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Updated by seclib on May 29, 2019
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Indigenous injustice

Materials for Year 9 including Rabbit Proof Fence

The 1967 Referendum – Parliament of Australia

The 1967 Referendum1967 in which Australians voted overwhelmingly to amend the Constitution to allow the Commonwealth to make laws for Aboriginal people and include them in the census.

Apology to Australia's Indigenous peoples |

Prime Minister Kevin Rudd, MP – Apology to Australia's Indigenous peoples, February 13, 2008. Video links and written transcripts.

Website at

Australian Human Rights Commission: Bringing them Home report 1997

Stolen Generations testimonies

The people speaking in this website describe being removed from family and community. They regard themselves as belonging to the Stolen Generations.

Remembering the 1828 Cape Grim Massacre | NITV

On the 10th of February in 1828, 30 Tasmanian Aboriginal people were brutally attacked, shot, and thrown over a 200 foot precipice in what is now commemorated as the Cape Grim Massacre.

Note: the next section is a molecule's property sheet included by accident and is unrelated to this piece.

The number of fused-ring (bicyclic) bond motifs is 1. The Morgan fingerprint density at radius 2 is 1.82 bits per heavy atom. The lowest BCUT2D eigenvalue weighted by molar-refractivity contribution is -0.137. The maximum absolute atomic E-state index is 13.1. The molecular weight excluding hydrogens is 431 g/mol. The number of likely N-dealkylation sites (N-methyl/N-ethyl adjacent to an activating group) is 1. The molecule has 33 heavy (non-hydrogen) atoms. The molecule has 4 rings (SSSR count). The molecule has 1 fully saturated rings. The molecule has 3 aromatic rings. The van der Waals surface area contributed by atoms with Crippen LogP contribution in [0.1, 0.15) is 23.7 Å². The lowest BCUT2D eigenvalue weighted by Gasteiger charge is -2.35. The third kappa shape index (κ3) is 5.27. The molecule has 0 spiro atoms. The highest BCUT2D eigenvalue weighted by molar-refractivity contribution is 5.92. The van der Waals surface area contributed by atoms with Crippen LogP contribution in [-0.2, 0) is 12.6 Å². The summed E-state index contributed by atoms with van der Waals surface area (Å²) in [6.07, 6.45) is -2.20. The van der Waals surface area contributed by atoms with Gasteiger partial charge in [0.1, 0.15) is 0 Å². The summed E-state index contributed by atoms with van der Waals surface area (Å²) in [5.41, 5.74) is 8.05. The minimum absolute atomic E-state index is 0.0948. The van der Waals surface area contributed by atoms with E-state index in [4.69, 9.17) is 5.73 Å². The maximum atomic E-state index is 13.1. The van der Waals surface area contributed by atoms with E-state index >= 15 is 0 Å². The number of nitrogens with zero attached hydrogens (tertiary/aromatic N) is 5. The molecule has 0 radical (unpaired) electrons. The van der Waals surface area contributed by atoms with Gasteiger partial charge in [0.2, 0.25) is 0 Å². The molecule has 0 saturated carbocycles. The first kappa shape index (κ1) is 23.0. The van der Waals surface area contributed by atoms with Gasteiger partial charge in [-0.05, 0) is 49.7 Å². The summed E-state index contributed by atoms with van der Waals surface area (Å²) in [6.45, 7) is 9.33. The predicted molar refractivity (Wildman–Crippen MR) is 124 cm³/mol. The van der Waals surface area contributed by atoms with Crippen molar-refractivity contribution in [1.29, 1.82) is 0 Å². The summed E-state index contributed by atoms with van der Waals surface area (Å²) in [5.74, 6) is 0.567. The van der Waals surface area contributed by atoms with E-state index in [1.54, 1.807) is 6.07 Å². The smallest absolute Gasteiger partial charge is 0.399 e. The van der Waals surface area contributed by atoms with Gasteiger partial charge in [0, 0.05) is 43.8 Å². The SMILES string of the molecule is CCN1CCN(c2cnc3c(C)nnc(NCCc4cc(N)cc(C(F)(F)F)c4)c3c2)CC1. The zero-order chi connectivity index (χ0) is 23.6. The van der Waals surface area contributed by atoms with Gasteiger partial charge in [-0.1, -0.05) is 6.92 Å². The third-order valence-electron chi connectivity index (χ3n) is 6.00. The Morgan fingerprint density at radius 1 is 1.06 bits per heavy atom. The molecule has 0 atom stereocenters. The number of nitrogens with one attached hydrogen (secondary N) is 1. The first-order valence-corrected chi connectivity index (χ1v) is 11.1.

What was the Myall Creek Massacre? |NITV

The background, events, trial and significance of the Myall Creek Massacre.

Indigenous rights | Ergo

Indigneous Victorian communities have a rich history, passed on to us through art, activism and oral history. Find out about Native Title and the struggle for land, the history of Reconciliation in Australia, the impact of European settlement Indigenous communities in Victoria and how individuals spoke out for their right to fair treatment.

Right Wrongs

Right Wrongs - On May 27, 1967, Australians voted in a referendum to change how Aboriginal and Torres Strait Islander people were referred to in the Constitution. How far have we come since 1967?

Massacre map - Indigenous Stories about War and Invasion - Culture Victoria

This map shows the locations of known killings of Aborigines by Europeans for the 18 years between 1…

Colonial Frontier Massacres in Central and Eastern Australia 1788-1930

Colonial frontier massacre is a largely under researched topic in Australia. Most studies relate to particular incidents, such as Risdon Cove in Tasmania (1804) which remains highly contested even today or at Myall Creek (1838) where all but one of the twelve perpetrators were arrested and brought to trial and seven of them were convicted and hanged.1 Such incidents are considered as unique and overshadow many others that are simply lost from sight.

1 Voice Uluru

In 2017 at the Uluru First Nations Constitutional Convention, the Uluru Position Working Group was elected to move forward the reforms called for in the Uluru Statement.